Dent in consumer confidence hits annual Northern Ireland car sales total
New car sales in Northern Ireland decreased by 2% last year to 51,512 - with one economist predicting the figure could fall below 50,000 in 2020.
The Society of Motor Manufacturers and Traders ( SMMT) data showed that new car sales were down 1.9% during 2019, compared to 2018.
It's the third consecutive annual decrease in sales. However, last month sales showed robust growth of 21% to 2,055 vehicles, with the Citroen C3 the most popular seller during the month.
It was also number eight in the top 10 best-sellers of the year, with Ford Fiesta, Volkswagen Golf, Ford Kuga, Hyundai Tucson, Nissan Qashqai, Ford Focus, Volkswagen Tiguan, Citroen C3, Ford Ecosport and the Volkswagen Polo.
Ulster Bank chief economist Richard Ramsey said the monthly statistic is not representative of the overall picture in the market.
He said despite labour market conditions sitting at record highs for employment and unemployment, a sustained period of below-inflation wage growth has dented consumer confidence.
"Previously having a job, or not having one, was a key determinant of whether a household or individual was in poverty," he said.
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"Over the last decade, however, a sustained period of below inflation wage growth and cuts to working-age welfare benefits has squeezed disposable incomes for those in work too."
Mr Ramsey added that the figures "signal consumer stress or at least concern". And he pointed to other indications of falling consumer demand, including falls in retail sales activity.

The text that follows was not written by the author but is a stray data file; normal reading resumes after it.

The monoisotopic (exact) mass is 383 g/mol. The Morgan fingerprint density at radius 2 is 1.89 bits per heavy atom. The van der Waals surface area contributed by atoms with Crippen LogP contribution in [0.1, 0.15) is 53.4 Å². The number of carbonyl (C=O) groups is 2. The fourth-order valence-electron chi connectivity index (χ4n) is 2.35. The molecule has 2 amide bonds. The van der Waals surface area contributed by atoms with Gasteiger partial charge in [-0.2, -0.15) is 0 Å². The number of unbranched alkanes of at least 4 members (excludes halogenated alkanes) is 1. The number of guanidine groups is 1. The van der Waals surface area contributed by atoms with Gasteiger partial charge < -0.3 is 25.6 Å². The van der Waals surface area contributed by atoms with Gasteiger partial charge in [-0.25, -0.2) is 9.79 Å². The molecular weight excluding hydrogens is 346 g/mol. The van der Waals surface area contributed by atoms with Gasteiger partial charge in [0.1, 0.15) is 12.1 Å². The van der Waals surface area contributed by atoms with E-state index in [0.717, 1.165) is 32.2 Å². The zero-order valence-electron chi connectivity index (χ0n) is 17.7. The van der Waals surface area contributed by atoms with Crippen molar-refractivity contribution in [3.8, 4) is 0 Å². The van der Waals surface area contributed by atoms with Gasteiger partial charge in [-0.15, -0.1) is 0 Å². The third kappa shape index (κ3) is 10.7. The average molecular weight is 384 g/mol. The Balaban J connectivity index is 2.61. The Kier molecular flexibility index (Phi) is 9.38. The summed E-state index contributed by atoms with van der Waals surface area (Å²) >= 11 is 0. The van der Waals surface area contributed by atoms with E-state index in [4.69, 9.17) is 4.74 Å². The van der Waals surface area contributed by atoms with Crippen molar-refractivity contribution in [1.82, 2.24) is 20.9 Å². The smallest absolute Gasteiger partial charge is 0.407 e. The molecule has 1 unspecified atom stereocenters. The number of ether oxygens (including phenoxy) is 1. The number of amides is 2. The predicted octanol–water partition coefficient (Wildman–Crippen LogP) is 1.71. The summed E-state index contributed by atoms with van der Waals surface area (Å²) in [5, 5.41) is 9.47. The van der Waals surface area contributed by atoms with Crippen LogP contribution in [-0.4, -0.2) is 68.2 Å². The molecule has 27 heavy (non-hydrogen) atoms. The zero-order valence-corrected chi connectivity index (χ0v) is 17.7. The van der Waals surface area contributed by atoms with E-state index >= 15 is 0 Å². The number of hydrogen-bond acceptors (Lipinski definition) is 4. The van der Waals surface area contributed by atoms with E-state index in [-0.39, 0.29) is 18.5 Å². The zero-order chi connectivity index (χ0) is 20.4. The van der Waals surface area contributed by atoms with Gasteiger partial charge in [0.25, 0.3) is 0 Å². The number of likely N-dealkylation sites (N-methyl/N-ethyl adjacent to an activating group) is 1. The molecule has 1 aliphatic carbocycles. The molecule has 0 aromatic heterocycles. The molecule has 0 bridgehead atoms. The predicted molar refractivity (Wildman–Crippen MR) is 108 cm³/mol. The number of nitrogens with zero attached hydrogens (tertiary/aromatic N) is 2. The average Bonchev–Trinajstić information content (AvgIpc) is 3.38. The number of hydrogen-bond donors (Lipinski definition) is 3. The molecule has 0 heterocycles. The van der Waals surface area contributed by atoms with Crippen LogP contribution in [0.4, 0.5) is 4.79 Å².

A Royal Institution of Chartered Surveyors survey had shown that demand for retail property in the third quarter of last year was the weakest since 2008.
Northern Ireland's drop in sales over the year was not far from the UK average of 2.4% - also the third consecutive annual fall for the whole of the UK.
But Mr Ramsey said that "unlike the UK, Northern Ireland new car sales never recovered from the last recession".
SMMT chief executive Mike Hawes commented: "A third year of decline for the UK new car market is a significant concern for industry and the wider economy.
"Political and economic uncertainty, and confusing messages on clean air zones have taken their toll on buyer confidence, with demand for new cars at a six-year low."
He called for supportive policies to encourage sales of more environmentally-friendly vehicles.
Sales across all car types saw demand fall UK-wide, with only dual purpose and specialist sports categories experiencing growth, according to the SMMT.
It also said that smaller vehicles remain the most popular in the sector, with a combined 57.1% share of sales.
Petrol engined cars saw sales increase by 2.2% UK-wide, with diesel vehicles experiencing a decline of 21.8%.
SMMT also said Alternatively Fuelled Vehicle registrations surged to take a record 7.4% market share last year while hybrid electric vehicles continued to dominate this sector, with registrations increasing by 17.1%.
Battery electric vehicle (BEV) registrations experienced the biggest percentage growth, rising by 144.0% and overtaking plug-in hybrids for the first time.